Morgan Stanley, which beefed up its energy trading portfolio last December with the purchase of El Paso Marketing LP (EPM), is moving one of its top investment bankers to Houston from New York to strengthen its global energy group headquartered there, the company said last week.
Thomas Langford, co-head of Morgan Stanley’s energy investment banking unit in New York, will move to Houston to become head of investment banking for the southwest region. Langford, who will keep his title, last year advised Unocal Corp. in the takeover battle between China’s CNOOC and Chevron Corp. He also worked on the $35 billion merger of Houston-based producers ConocoPhillips and Burlington Resources last year. Langford would take over from Michael Dee, a 25-year veteran who is expected to remain at the investment banking firm with different responsibilities.
“The decision to relocate one of our most senior energy investment bankers to Houston demonstrates our commitment to our regional client base,” Morgan Stanley said in a statement.
Morgan Stanley also is said to have hired Peter Bowden, a former corporate lawyer for Andrews Kurth in Houston, and Ryan Moss, a UBS energy executive, to join Langford. Moss specializes in master limited partnerships and midstream energy.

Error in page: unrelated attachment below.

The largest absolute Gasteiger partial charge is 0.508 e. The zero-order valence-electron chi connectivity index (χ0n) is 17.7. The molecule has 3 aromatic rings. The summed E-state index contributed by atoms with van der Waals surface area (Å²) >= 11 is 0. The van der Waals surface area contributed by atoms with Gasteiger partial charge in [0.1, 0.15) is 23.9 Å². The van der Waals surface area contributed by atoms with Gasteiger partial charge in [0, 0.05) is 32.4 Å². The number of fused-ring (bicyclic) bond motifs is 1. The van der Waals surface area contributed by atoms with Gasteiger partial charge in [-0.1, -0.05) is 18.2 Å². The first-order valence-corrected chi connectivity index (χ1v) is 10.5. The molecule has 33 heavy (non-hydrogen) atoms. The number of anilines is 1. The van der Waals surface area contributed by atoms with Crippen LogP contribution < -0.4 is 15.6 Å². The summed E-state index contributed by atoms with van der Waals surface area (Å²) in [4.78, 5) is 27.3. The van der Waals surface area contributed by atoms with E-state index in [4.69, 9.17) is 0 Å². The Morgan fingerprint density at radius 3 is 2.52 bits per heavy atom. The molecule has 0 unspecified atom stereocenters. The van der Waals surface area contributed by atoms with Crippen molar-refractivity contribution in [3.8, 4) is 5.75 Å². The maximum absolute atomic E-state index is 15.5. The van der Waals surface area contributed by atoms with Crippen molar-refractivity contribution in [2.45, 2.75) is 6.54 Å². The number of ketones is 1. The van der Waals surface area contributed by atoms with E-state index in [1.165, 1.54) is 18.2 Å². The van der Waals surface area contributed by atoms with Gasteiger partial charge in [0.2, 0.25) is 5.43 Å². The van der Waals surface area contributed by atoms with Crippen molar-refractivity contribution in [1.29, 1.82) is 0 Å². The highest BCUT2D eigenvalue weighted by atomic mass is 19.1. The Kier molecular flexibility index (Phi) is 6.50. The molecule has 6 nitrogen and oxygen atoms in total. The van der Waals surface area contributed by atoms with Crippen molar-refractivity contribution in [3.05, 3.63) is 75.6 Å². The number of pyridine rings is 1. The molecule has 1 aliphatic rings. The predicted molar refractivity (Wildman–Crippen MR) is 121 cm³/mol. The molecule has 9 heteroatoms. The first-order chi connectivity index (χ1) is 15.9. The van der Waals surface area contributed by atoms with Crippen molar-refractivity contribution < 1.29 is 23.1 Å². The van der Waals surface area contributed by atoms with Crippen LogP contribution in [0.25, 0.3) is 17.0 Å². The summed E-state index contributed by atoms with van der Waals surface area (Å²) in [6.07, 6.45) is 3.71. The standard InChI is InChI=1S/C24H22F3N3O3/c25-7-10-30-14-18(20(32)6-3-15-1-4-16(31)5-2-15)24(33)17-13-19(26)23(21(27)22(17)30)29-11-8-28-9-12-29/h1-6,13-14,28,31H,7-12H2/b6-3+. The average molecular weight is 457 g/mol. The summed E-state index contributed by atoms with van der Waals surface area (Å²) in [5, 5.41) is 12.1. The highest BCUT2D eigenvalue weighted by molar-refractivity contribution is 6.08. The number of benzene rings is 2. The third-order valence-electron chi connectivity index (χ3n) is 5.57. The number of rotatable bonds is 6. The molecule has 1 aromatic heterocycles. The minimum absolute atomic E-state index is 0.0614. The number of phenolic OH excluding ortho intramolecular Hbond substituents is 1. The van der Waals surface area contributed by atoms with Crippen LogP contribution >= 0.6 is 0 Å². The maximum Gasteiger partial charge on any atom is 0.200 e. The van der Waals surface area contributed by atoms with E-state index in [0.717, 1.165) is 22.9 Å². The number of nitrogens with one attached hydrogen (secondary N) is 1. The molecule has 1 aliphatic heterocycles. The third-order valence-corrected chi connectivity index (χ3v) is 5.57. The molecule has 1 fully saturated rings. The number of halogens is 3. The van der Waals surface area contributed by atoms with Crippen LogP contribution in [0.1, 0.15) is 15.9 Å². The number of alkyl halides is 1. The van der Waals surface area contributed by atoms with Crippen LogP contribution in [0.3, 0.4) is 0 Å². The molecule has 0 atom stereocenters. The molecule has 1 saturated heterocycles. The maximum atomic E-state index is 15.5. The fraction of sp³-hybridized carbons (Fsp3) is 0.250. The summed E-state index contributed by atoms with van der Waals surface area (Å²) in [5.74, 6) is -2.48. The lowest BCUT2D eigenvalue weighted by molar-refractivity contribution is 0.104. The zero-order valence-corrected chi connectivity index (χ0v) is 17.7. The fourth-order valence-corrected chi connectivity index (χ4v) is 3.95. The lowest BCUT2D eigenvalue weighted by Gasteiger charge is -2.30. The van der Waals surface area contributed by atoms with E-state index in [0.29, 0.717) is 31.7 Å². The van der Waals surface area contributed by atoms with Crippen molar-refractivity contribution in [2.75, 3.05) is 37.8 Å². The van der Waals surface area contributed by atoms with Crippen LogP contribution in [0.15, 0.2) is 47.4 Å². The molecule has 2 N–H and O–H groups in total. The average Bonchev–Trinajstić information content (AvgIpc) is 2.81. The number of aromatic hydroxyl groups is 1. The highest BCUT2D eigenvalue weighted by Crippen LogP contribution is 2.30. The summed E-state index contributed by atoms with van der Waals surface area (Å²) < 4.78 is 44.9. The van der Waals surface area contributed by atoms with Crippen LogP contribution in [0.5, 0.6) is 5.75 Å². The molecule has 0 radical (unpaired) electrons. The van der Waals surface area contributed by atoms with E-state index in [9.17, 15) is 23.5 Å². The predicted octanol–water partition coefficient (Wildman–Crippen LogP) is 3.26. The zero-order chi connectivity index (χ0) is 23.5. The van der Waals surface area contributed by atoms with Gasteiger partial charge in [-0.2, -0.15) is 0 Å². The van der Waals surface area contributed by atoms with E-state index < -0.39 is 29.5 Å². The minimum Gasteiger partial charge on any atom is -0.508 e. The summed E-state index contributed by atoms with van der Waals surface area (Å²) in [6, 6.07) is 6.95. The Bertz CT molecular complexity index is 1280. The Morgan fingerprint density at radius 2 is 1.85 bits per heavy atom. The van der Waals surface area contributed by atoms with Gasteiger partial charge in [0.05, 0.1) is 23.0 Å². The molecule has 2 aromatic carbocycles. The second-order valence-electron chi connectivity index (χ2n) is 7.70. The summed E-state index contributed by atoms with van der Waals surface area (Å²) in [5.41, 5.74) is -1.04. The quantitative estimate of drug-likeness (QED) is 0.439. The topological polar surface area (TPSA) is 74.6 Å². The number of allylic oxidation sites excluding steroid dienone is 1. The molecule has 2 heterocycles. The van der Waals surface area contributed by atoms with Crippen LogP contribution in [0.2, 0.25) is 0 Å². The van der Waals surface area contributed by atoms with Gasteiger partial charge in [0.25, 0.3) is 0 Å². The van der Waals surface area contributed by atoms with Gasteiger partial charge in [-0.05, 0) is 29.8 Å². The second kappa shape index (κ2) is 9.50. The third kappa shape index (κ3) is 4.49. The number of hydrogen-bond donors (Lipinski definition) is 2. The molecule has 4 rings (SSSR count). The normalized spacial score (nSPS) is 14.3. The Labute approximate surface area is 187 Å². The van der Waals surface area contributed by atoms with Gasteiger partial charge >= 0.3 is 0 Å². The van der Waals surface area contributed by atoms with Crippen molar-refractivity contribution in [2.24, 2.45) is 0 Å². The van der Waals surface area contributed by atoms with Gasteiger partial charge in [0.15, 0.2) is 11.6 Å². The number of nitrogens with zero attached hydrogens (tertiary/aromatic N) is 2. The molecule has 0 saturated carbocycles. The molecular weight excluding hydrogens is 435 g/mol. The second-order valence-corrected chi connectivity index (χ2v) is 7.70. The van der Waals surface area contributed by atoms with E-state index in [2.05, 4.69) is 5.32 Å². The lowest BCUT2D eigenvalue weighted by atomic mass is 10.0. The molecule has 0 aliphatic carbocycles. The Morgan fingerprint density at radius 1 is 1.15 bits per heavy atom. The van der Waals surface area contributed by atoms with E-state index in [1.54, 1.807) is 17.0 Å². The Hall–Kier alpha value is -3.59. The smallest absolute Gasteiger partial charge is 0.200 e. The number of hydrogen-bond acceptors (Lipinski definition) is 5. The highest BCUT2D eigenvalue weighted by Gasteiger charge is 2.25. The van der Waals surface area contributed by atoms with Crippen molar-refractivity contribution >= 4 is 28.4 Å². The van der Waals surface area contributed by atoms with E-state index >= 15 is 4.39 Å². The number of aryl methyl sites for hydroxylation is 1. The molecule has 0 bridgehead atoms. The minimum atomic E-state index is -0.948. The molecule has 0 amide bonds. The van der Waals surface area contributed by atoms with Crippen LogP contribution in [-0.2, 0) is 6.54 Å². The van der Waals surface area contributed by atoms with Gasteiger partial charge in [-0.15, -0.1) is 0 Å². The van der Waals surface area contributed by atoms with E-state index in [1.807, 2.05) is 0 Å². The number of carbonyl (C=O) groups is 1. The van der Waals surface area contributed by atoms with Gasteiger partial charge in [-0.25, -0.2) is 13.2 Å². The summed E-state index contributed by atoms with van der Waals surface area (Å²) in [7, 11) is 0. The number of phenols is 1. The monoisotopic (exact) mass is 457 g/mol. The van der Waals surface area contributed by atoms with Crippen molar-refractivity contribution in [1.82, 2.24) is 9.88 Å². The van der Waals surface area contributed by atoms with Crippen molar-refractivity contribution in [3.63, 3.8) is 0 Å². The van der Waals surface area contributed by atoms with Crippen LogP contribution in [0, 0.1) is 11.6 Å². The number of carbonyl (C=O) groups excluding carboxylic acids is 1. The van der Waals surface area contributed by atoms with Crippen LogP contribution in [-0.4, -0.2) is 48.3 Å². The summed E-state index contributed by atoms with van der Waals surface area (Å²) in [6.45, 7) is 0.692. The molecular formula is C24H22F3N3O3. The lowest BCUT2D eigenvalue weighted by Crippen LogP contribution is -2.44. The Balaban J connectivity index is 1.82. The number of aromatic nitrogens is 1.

Last December, EPM sold most of its remaining wholesale power portfolio to Morgan Stanley for o$442 million (see NGI, Dec. 26, 2005). The assets included all of El Paso’s power positions other than its Cordova tolling arrangement and some positions in the PJM power pool. As part of the sale, EPM agreed to allow Morgan Stanley to completely offset some long-dated power positions in the remaining PJM power portfolio.
Also last year, Cheniere LNG Trading & Marketing Inc. and Morgan Stanley Capital Group Inc. agreed to work cooperatively in negotiating with global suppliers to deliver supplies through Cheniere’s four proposed liquefied natural gas import terminals in Louisiana and Texas (see NGI, Oct. 24, 2005).
A market research study last week noted that investments are rising in energy trading information technology. Energy Insights, an IDC company, predicted a moderate compound annual growth rate of 6.57% for the global energy trading and risk management (ETRM) software market, currently valued at more than $570 million.
“After the fallout from Enron and the misreporting of gas prices, the energy industry retreated from heavy spending activity,” said Jill Feblowitz, Energy Insights’ program director of Energy Wholesale Strategies.”Now, trading volumes have rebounded and we’re seeing a major uptick in investment in ETRM across the board.”
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